View of Glugor House and Spice Plantations, Prince of Wales Island
Coloured aquatint1 January 1821
About the work
Interpretation about this artwork is under review
Glugor House is enviably located on the edge of a bay. Mountains rise up behind the house, which is within a nutmeg and clove plantation in George Town, the capital city of the state of Penang in Malaysia. The House was the home of a wealthy Scottish spice trader named David Brown.
In the 1760s, Francis Light, a colonialist from Suffolk, established trading connections with the Sultan of Kedah (the hereditary title of the ruler of the Malaysian state of Kedah). In 1771, the Sultan offered Light the port and coastline of Kedah as far as the Island of Penang in return for protection from the Bugis people of the state of Selangor. When the offer was reiterated in 1786, it was accepted, creating a defensive alliance between the Sultan and the East India Company. The Island formally came under British rule on 11 August 1786 and was renamed Prince of Wales Island. It remained under British rule until independence was gained in 1957.
This print, after a watercolour by Colonel Robert Smith, probably made in 1818, is part of a series of ten plates engraved and coloured by William Daniell, and published as the series ‘Views of Prince of Wales Island’ in 1821.
About the artist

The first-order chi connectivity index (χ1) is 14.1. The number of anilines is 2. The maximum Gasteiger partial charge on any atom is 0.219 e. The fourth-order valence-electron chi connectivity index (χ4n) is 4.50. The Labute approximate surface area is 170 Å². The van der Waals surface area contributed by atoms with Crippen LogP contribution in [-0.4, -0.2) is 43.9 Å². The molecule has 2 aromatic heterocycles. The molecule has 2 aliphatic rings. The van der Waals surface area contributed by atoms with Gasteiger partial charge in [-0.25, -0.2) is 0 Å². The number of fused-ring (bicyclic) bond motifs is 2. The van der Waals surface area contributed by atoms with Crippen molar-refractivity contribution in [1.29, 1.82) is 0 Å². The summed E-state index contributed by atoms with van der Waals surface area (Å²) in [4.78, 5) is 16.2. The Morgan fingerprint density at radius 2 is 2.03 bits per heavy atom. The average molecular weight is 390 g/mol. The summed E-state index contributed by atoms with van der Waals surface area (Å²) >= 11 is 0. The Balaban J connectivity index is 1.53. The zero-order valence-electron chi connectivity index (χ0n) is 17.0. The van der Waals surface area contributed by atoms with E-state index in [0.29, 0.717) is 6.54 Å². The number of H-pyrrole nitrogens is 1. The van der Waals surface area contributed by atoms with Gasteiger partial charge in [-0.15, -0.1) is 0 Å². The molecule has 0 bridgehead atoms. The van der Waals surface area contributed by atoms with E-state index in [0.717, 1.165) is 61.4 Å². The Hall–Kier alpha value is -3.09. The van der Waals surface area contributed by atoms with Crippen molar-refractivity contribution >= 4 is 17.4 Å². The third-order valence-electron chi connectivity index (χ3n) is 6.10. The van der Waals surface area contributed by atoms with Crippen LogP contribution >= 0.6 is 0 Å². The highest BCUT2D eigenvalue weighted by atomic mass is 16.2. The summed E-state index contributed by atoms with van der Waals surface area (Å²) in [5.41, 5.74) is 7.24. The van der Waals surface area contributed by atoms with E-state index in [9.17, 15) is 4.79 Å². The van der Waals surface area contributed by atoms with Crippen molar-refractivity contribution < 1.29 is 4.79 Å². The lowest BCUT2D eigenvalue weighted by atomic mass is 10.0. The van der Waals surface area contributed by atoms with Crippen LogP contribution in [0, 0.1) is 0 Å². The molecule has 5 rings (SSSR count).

Colonel Robert Smith was an engineer for the East India Company and was stationed in India with the Benegal Engineers (1805-30). He was later aide-de-camp for Commander in Chief Sir George Nugent and accompanied Nugent on a tour of India. In 1813 he joined an assignment to survey the frontier between Bihar and Central India. In 1814 he was posted to Prince of Wales Island, returning four years later after serving as field engineer during battles with Nepal. He spent three years in England (1819-22), before being stationed in Delhi. He then retired to Paignton, Devon, where he built his home, Redclyffe Towers. Smith made pencil and watercolour sketches throughout his career and, after meeting William Daniell in c.1822, also worked in oils.
William Daniell was a much travelled landscape painter. In 1784 he went to India with his uncle, the artist Thomas Daniell, where he assisted Thomas with his drawing and sketching. By the time they returned to England in 1794, William was not only a proficient draughtsman but had also perfected the art of aquatinting. He was elected an Associate of the Royal Academy in 1807 and a Royal Academician in 1822. He refused the post of draughtsman to an Australian expedition to instead make numerous sketching tours throughout England and Scotland. Daniell is regarded as a superb aquatinter and his best works are thought to be among his Scottish views for ‘Voyage Round Great Britain’. He died in London in 1837.